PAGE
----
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Titanic exhibit resurfaces history

My pass from White Star Line listed me as "Crew Member James M. Smith." My husband was "Second Class Passenger James Matthew McCrie." As two of the 2,228 individuals who sailed on Titanic’s fated voyage, their journey is poignantly captured in Titanic, The Artifact Exhibit now showing at the Pacific Science Center in Seattle.

While hers is a story etched in our psyche, this exhibition brings the tragedy much closer to home than the movie, Titanic, by sharing artifacts from elegant dinner ware and a broken clarinet to personal belongings including letters which, through quirk of circumstance, have been preserved.

Replicas of cabins, dining areas and the famous oak and gilded staircase help put the artifacts in context. And throughout the exhibition, displays unravel the Titanic story still further. For example, you might be surprised to learn that the grand staircase incorporated linoleum into each step: in 1911, the material was more precious than marble. Did you know that the Titanic burned more electricity than many small towns of the day? That its engines, over 45-feet tall, are the largest ever built? And that while first class passengers languished in multi-roomed $4,500 cabins (i.e.: more than $50,000 today) tickets for third class travellers were only $35?

Creating the Titanic exhibition has been no small feat. Lying at a depth of 2.5 miles, pressure around the wreck runs at three tons per square inch and darkness is blacker than ebony. The Titanic doesn’t invite visitors. The descent from the surface takes almost two hours in highly technical mini-subs. Equipped with remote-control cameras, lights and purpose-built retrieval arms, every acquisition was a painstaking journey of days – even weeks.

This is best seen in the 20-ton piece of hull, likely the only section that will ever be raised. Cracked like an eggshell and with its rivets popped, the vast chunk of one-inch thick steel is still a remarkable feat of engineering, both in its creation and in its salvage. Displayed alongside a large wall of ice, so cold that it burns your fingers within seconds, it fuels your imagination to touch that night.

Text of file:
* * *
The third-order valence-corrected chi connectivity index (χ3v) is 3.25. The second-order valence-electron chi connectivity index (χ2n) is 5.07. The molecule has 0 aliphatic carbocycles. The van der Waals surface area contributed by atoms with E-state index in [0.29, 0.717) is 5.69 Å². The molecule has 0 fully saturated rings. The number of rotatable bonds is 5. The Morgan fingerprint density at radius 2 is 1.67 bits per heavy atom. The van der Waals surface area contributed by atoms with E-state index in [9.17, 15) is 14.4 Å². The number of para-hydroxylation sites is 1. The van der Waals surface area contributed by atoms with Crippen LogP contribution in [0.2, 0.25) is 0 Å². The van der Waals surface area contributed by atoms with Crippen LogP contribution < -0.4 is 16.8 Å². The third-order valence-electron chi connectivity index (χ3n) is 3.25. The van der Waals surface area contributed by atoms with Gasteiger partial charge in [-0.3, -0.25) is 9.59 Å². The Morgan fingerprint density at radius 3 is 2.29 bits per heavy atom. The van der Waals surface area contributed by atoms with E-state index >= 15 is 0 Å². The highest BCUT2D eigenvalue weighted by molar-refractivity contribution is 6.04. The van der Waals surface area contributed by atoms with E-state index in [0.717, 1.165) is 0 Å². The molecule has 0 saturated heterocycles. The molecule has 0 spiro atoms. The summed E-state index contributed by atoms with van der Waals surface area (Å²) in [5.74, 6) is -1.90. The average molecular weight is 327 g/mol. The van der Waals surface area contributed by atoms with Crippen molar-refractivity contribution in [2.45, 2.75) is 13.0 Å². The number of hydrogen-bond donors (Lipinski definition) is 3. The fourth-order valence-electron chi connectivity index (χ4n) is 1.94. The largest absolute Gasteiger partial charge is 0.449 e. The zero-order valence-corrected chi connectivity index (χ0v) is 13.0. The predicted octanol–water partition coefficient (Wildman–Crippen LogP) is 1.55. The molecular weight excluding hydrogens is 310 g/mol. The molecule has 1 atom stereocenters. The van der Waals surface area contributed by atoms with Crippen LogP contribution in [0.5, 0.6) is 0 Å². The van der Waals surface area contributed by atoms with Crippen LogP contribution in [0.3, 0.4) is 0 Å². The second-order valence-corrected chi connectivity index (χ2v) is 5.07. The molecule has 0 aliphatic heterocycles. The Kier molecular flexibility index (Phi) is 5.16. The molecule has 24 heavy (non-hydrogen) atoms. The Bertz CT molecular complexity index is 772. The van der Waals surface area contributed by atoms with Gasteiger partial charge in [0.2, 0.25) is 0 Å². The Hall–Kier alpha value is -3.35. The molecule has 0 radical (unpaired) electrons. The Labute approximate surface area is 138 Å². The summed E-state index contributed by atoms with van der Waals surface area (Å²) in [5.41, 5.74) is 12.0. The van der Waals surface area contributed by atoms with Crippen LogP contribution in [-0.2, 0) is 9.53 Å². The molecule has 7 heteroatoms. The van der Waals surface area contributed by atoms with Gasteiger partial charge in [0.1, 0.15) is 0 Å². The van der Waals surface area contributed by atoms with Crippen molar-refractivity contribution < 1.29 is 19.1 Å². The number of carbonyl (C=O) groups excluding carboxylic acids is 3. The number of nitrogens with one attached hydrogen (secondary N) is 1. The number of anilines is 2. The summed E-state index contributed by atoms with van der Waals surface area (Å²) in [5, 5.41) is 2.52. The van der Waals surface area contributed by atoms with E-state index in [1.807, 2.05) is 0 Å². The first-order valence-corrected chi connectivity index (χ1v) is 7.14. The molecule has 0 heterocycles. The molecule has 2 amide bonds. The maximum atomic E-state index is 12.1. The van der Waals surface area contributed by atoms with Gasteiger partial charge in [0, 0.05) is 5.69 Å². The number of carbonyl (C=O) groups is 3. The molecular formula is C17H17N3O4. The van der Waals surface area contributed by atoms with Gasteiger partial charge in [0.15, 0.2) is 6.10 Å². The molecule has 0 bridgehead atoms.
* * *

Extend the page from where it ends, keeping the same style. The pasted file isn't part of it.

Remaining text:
The final display in the exhibit puts faces to names. It also shares the stories of individuals like John Jacob Astor, Titanic’s wealthiest passenger, and survivor Margaret Tobin Brown who "having been brined, salted and pickled in mid ocean," went on to become one of America’s most celebrated philanthropists and an activist for women’s rights. A memorial wall lets you check your boarding card to see whether you lived or died and, as you leave, a trail of personal items – spectacles, a leather boot, a pair of suspenders – bring haunting reality to this poignant tale.

And it’s a story that still may have more to share, although as nature reclaims the Titanic wreck as her own, the time to salvage any tangible memory is diminishing. Rusticles, formed by microbes and other organisms, are eating the ship away. And as they grow exponentially, so the speed of Titanic’s demise increases. Salvage operations have long been a sensitive subject, polarized between historians and collectors, and those who believe the Titanic site should rest in peace. It is a question posed eloquently through this exhibition and I, for one, feel privileged to have witnessed this fragment of history.

The Titanic: The Artifact Exhibit runs until Sept. 3, 2001 at Pacific Science Center, Seattle. Tickets are US $15, available from www.titanicseattle.com or by calling (206) 292-ARTS

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